Objective sleep measurement in typically and atypically developing preschool children with ADHD-like profiles.

Beth L. Goodlin-Jones, Sara Waters, Thomas F. Anders

Research output: Contribution to journalArticle

12 Citations (Scopus)

Abstract

OBJECTIVE: This study investigated the association between preschool children's sleep patterns measured by actigraphy and parent-reported hyperactivity symptoms. Many previous studies have reported sleep problems in children with attention deficit hyperactivity disorder (ADHD)-like symptoms. METHODS: This study examined a cross-sectional sample of 186 preschoolers age 2-5 years in three groups: children with autism, children with developmental delay without autism, and typically developing children recruited from the general population. One week of actigraphic sleep data plus a parent report of the presence or absence of a current sleep problem were collected. Parents completed the child behavior checklist; a subset of children in preschool had teachers who completed the caregiver-teacher report form. Sleep behavior was compared for those children with and without clinical levels of attention-deficit/hyperactivity symptoms (T scores > or = 65). RESULTS: The prevalence of a parent-defined sleep problem across the entire sample was 36.1%. Thirty-four percent of the sample had a parent-reported ADHD composite in the clinical range. Those children with a clinical ADHD profile were more likely to be described by parents as having a sleep problem. However, no significant differences in actigraphic sleep patterns or night-to-night sleep-wake variability were found for children with an ADHD profile in the clinical range. CONCLUSIONS: In this non-clinical sample of preschool age children, parental reports of clinical ADHD profiles were significantly associated with parental reports of sleep problems but not with actigraphically recorded sleep-wake data.

Original languageEnglish (US)
Pages (from-to)257-268
Number of pages12
JournalChild Psychiatry and Human Development
Volume40
Issue number2
DOIs
StatePublished - Jun 2009

Fingerprint

Preschool Children
Attention Deficit Disorder with Hyperactivity
Sleep
Parents
Autistic Disorder
Actigraphy
Child Behavior
Checklist
Caregivers

ASJC Scopus subject areas

  • Pediatrics, Perinatology, and Child Health
  • Psychiatry and Mental health
  • Developmental and Educational Psychology

Cite this

Objective sleep measurement in typically and atypically developing preschool children with ADHD-like profiles. / Goodlin-Jones, Beth L.; Waters, Sara; Anders, Thomas F.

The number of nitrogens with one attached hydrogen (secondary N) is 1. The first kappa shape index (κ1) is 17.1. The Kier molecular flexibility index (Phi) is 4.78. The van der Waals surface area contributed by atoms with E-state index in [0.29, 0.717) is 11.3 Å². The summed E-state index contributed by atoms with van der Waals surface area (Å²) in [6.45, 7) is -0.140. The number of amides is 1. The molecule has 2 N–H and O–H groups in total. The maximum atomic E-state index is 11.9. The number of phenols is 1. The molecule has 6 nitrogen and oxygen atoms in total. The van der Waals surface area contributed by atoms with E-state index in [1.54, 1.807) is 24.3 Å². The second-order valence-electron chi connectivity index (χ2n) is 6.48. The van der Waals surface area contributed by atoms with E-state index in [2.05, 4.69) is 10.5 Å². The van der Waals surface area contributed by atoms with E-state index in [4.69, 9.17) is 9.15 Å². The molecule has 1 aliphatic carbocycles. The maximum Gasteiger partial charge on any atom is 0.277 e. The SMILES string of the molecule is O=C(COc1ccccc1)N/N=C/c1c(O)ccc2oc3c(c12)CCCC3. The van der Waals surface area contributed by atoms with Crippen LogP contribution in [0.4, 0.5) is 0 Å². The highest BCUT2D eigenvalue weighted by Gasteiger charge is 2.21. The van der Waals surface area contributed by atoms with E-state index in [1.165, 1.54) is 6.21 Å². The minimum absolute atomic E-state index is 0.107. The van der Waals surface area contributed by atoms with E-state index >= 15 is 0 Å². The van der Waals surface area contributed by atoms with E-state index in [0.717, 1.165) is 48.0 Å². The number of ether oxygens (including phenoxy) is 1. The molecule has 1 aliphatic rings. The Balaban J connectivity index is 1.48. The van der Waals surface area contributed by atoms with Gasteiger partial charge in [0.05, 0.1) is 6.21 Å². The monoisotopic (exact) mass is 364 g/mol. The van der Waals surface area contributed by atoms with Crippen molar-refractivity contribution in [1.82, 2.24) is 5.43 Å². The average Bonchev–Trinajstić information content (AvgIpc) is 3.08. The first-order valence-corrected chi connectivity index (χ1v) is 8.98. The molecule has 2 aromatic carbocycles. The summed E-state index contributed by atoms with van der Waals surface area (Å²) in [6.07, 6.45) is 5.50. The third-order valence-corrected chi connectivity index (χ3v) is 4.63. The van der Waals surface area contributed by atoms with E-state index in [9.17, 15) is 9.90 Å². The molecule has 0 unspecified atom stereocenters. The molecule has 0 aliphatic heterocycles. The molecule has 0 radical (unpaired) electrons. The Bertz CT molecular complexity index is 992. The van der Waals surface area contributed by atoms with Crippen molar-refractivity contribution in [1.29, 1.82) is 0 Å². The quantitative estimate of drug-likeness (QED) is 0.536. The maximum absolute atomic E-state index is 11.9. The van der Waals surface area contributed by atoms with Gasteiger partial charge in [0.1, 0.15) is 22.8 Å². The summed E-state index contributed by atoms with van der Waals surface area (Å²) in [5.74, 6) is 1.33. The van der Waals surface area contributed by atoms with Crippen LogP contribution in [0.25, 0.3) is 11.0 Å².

In: Child Psychiatry and Human Development, Vol. 40, No. 2, 06.2009, p. 257-268.

Research output: Contribution to journalArticle

Goodlin-Jones, Beth L. ; Waters, Sara ; Anders, Thomas F. / Objective sleep measurement in typically and atypically developing preschool children with ADHD-like profiles. In: Child Psychiatry and Human Development. 2009 ; Vol. 40, No. 2. pp. 257-268.
@article{2644897dc0c440d8b758aad6c878c5e5,
title = "Objective sleep measurement in typically and atypically developing preschool children with ADHD-like profiles.",
abstract = "OBJECTIVE: This study investigated the association between preschool children's sleep patterns measured by actigraphy and parent-reported hyperactivity symptoms. Many previous studies have reported sleep problems in children with attention deficit hyperactivity disorder (ADHD)-like symptoms. METHODS: This study examined a cross-sectional sample of 186 preschoolers age 2-5 years in three groups: children with autism, children with developmental delay without autism, and typically developing children recruited from the general population. One week of actigraphic sleep data plus a parent report of the presence or absence of a current sleep problem were collected. Parents completed the child behavior checklist; a subset of children in preschool had teachers who completed the caregiver-teacher report form. Sleep behavior was compared for those children with and without clinical levels of attention-deficit/hyperactivity symptoms (T scores > or = 65). RESULTS: The prevalence of a parent-defined sleep problem across the entire sample was 36.1{\%}. Thirty-four percent of the sample had a parent-reported ADHD composite in the clinical range. Those children with a clinical ADHD profile were more likely to be described by parents as having a sleep problem. However, no significant differences in actigraphic sleep patterns or night-to-night sleep-wake variability were found for children with an ADHD profile in the clinical range. CONCLUSIONS: In this non-clinical sample of preschool age children, parental reports of clinical ADHD profiles were significantly associated with parental reports of sleep problems but not with actigraphically recorded sleep-wake data.",